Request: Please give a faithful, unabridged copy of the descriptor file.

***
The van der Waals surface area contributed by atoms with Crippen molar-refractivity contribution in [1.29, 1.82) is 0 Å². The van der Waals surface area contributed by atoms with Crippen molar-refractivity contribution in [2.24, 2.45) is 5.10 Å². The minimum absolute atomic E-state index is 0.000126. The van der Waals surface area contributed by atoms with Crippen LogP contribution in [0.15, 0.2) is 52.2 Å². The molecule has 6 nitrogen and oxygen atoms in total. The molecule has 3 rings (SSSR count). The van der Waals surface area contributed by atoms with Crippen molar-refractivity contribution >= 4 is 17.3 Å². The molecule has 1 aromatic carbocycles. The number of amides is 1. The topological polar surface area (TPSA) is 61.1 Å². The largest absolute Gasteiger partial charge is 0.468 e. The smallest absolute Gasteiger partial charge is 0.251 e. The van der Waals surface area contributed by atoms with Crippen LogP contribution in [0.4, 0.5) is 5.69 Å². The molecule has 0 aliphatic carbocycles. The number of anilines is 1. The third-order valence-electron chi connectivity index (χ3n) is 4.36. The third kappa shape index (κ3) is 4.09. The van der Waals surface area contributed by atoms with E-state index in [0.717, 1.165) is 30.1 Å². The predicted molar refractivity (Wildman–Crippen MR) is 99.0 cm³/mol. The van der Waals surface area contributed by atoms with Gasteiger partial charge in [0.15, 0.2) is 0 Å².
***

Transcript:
The van der Waals surface area contributed by atoms with Crippen molar-refractivity contribution in [1.29, 1.82) is 0 Å². The van der Waals surface area contributed by atoms with Crippen molar-refractivity contribution in [2.24, 2.45) is 5.10 Å². The minimum absolute atomic E-state index is 0.000126. The van der Waals surface area contributed by atoms with Crippen LogP contribution in [0.15, 0.2) is 52.2 Å². The molecule has 6 nitrogen and oxygen atoms in total. The molecule has 3 rings (SSSR count). The van der Waals surface area contributed by atoms with Crippen molar-refractivity contribution >= 4 is 17.3 Å². The molecule has 1 aromatic carbocycles. The number of amides is 1. The topological polar surface area (TPSA) is 61.1 Å². The largest absolute Gasteiger partial charge is 0.468 e. The smallest absolute Gasteiger partial charge is 0.251 e. The van der Waals surface area contributed by atoms with Crippen LogP contribution in [0.4, 0.5) is 5.69 Å². The molecule has 0 aliphatic carbocycles. The number of anilines is 1. The third-order valence-electron chi connectivity index (χ3n) is 4.36. The third kappa shape index (κ3) is 4.09. The van der Waals surface area contributed by atoms with E-state index in [0.717, 1.165) is 30.1 Å². The predicted molar refractivity (Wildman–Crippen MR) is 99.0 cm³/mol. The van der Waals surface area contributed by atoms with Gasteiger partial charge in [0.15, 0.2) is 0 Å².